App Auth

Overview

App Auth allows your application to request OAuth2 access tokens necessary to make calls to the Box Content API. Your application may request one of two token types: an enterprise access token and a user access token.

  • Enterprise access token: Used to provision users via the /users endpoint.
  • User access token: Used to make API calls to endpoints of the Content API.

Creating App Users and Managing Your Enterprise

Using the enterprise access token, you can create new App Users for your enterprise, as well as manage groups and other enterprise settings. To request this token, you will need to specify the associated enterprise ID. This can be found in the Admin Console.

Performing User-Based Actions

Once you have created an App User, you can then request a user access token via the App Auth feature, which will return the OAuth2 access token for the specified user. This token is used to take user-specific actions (e.g., upload/download content, make comments, assign tasks, share with other users, etc.).

Your service will authenticate to Box by sending a JSON Web Token to the /token endpoint containing a JSON payload that includes the API key, enterprise_id or user_id, and additional claims, and sign it using the private key of an RSA keypair. Box then verifies the identity of your application using the public key specific to your application.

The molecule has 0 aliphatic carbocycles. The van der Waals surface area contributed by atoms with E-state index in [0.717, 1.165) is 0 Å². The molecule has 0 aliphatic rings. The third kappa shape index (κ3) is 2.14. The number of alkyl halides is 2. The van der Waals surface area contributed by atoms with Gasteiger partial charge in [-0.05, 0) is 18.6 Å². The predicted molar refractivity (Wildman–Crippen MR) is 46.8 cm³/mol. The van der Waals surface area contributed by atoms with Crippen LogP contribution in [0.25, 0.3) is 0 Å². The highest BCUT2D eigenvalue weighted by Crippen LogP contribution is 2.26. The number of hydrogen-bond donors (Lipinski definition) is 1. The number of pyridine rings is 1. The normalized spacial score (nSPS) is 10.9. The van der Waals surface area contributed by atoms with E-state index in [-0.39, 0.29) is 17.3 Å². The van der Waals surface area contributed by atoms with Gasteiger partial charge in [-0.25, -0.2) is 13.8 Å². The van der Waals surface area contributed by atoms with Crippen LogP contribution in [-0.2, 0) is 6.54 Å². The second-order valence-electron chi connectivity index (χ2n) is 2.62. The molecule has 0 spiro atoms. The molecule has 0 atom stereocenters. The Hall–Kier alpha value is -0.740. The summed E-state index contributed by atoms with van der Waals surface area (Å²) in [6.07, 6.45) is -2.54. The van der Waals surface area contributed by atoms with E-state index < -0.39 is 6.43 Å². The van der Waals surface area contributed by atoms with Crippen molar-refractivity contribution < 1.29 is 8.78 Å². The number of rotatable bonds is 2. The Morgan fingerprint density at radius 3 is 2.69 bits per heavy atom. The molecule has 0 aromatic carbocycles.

Generating an RSA Keypair

The first step in setting up App Auth is to create the RSA private-public keypair used to sign and authenticate the JSON Web Token (JWT) assertion. This key must be in the PEM format.

We recommend generating the RSA keypair using the OpenSSL toolkit.

For Mac and Linux/Unix-based Systems

You can run the OpenSSL commands from terminal below to generate an RSA Keypair.

For Windows Systems

Install and use the Cygwin package to run the OpenSSL RSA keypair commands below.

openssl genrsa -aes256 -out private_key.pem 2048
openssl rsa -pubout -in private_key.pem -out public_key.pem

Note: